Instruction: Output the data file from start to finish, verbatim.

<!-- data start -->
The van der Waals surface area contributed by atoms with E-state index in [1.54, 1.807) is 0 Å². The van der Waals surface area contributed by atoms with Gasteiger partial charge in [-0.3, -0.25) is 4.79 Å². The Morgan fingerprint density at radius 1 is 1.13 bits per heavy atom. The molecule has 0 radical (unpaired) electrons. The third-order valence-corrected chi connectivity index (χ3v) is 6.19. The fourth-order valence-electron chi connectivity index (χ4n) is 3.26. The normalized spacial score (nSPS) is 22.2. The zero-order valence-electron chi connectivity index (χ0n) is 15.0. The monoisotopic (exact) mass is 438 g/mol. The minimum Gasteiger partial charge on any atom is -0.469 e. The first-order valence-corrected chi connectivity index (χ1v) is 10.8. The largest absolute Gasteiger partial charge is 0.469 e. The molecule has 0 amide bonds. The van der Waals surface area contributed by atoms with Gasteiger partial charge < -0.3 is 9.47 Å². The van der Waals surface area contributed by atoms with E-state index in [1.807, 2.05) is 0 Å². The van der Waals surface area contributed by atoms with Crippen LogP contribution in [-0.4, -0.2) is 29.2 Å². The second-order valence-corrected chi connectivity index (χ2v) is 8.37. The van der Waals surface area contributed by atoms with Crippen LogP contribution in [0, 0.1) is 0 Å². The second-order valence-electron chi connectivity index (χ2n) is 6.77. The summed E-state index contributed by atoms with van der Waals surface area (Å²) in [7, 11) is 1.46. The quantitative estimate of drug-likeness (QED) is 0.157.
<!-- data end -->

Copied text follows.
The van der Waals surface area contributed by atoms with E-state index in [1.54, 1.807) is 0 Å². The van der Waals surface area contributed by atoms with Gasteiger partial charge in [-0.3, -0.25) is 4.79 Å². The Morgan fingerprint density at radius 1 is 1.13 bits per heavy atom. The molecule has 0 radical (unpaired) electrons. The third-order valence-corrected chi connectivity index (χ3v) is 6.19. The fourth-order valence-electron chi connectivity index (χ4n) is 3.26. The normalized spacial score (nSPS) is 22.2. The zero-order valence-electron chi connectivity index (χ0n) is 15.0. The monoisotopic (exact) mass is 438 g/mol. The minimum Gasteiger partial charge on any atom is -0.469 e. The first-order valence-corrected chi connectivity index (χ1v) is 10.8. The largest absolute Gasteiger partial charge is 0.469 e. The molecule has 0 amide bonds. The van der Waals surface area contributed by atoms with Gasteiger partial charge < -0.3 is 9.47 Å². The van der Waals surface area contributed by atoms with E-state index in [1.807, 2.05) is 0 Å². The van der Waals surface area contributed by atoms with Crippen LogP contribution in [-0.4, -0.2) is 29.2 Å². The second-order valence-corrected chi connectivity index (χ2v) is 8.37. The van der Waals surface area contributed by atoms with Crippen LogP contribution in [0, 0.1) is 0 Å². The second-order valence-electron chi connectivity index (χ2n) is 6.77. The summed E-state index contributed by atoms with van der Waals surface area (Å²) in [7, 11) is 1.46. The quantitative estimate of drug-likeness (QED) is 0.157.